Using an analytical framework similar to that of Cogan (1980) to model market-entry decisions by potential employees facing significant entry costs, we have estimated a two simultaneous equations regression model of accessibility and employment. Accessibility is modeled as a function of modal travel time and costs, of time of departure, of car ownership and use, and of income. The employment equation is specified as a function of accessibility costs, wage rate by industry, work skills, level of education, and household demographic characteristics. Our database included 1990 census travel and employment data from the South Bronx, New York. The empirical estimation has yielded point estimates that indicate the effects of accessibility improvements on labor-force participation by job type and employment categories, given residential and employment locations.

The central conclusion from the empirical results is that changes in accessibility costs have a discernible effect on labor-market participation in the studied area. However, with respect to job type, the effect of accessibility is not ubiquitous, both in terms of magnitude and (statistical) significance. Depending on skill requirements, offered wage rates, household income, and children of specific age groups, participation in employment sectors such as Executive, Technician, Administrative, and Transport are more responsive to travel cost reduction than are other employment types. In fact, the empirical estimation shows that labor supply in some employment types such as Retail and Wholesale and Personal Services (statistically) is largely not amenable to changes in accessibility costs.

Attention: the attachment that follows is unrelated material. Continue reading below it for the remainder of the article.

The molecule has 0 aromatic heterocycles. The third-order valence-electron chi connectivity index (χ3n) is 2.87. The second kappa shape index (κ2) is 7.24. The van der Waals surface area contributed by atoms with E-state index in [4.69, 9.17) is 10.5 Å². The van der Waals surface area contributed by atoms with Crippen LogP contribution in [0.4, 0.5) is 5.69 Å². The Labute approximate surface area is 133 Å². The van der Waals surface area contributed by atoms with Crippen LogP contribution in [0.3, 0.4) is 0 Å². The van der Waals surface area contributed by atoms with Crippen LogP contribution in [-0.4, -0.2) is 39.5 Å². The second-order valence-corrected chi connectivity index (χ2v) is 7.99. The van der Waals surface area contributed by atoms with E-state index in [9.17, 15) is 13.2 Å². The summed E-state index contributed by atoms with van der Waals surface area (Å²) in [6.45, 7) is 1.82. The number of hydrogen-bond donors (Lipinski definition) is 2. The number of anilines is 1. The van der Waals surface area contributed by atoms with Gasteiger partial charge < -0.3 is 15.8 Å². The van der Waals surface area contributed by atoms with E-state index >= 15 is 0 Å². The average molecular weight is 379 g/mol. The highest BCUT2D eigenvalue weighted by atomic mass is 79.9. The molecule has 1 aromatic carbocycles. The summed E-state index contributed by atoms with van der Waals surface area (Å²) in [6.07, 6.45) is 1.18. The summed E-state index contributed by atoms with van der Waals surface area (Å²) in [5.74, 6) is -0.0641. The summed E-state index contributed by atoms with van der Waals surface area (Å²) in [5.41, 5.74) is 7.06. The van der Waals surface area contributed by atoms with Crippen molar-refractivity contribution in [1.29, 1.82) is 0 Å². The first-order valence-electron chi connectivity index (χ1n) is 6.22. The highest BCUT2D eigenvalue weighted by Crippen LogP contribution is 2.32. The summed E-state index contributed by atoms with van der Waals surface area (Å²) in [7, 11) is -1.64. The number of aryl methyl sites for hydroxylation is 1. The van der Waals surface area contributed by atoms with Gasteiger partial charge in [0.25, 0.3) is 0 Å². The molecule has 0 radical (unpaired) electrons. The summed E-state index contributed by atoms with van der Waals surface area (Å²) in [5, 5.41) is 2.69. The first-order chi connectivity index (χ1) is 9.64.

Another important result is that the magnitude of the estimated net employment effect is rather modest. However, in an economically distressed area like the South Bronx, even a relatively small employment increase can provide an important boost to the welfare of area residents. In particular, this is the case for improving women's labor-market participation following travel costs reductions. In places like the South Bronx, where the proportion of all households headed by a woman is rather large, a reduction in female unemployment is, undoubtedly, of major interest.